Advances In Agronomy, Volume 74 Donald. L. Sparks. ed., University of Delaware, Newark, DE.
Frontiers in Metal Sorption/precipitation Mechanisms on Soil Mineral Surfaces.
Robert G. Ford, Andreas C. Scheinost, and Donald L. Sparks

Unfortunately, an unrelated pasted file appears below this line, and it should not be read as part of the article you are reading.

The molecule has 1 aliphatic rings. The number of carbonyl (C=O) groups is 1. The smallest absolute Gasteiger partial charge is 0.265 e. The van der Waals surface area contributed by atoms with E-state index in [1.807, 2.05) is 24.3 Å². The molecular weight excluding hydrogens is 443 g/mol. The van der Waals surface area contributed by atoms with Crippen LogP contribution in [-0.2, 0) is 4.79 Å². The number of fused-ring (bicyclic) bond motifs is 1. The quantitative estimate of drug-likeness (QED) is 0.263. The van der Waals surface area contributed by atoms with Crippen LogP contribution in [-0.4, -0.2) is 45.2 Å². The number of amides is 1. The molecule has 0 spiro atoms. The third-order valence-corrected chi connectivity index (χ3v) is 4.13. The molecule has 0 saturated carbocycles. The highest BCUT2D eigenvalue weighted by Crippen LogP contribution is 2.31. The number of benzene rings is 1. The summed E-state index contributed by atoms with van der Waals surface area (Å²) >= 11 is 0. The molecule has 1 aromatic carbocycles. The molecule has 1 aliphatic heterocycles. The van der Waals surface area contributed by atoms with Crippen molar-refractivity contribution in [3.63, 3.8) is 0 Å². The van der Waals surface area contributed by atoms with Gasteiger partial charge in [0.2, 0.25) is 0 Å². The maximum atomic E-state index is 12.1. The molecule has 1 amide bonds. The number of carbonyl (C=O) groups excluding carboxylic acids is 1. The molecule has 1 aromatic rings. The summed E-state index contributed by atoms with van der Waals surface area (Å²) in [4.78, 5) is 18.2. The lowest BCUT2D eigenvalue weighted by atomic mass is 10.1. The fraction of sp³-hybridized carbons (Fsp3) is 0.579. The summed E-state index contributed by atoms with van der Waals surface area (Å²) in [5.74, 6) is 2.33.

Spectroscopic studies provide evidence that inorganic contaminants may be incorporated into precipitates at the surface of soil and sediment minerals. Surface precipitates may form via several mechanisms that are dependent on the unique characteristics of the interfacial region between solid and solution. In general, surface complexation models (SCMs) capture most of the salient features of the interfacial region. However, current SCMs fail to capture the dynamics of mineral surfaces, thus limiting their ability to predict the composition and structure of potential surface precipitates. This review outlines the current implementation of surface precipitation models, spectroscopic studies that highlight the need to develop more comprehensive SCMs, and future research directions that will help fill existing knowledge gaps. Successful modeling approaches to describe surface precipitation phenomena are a necessary component for the evaluation of long-term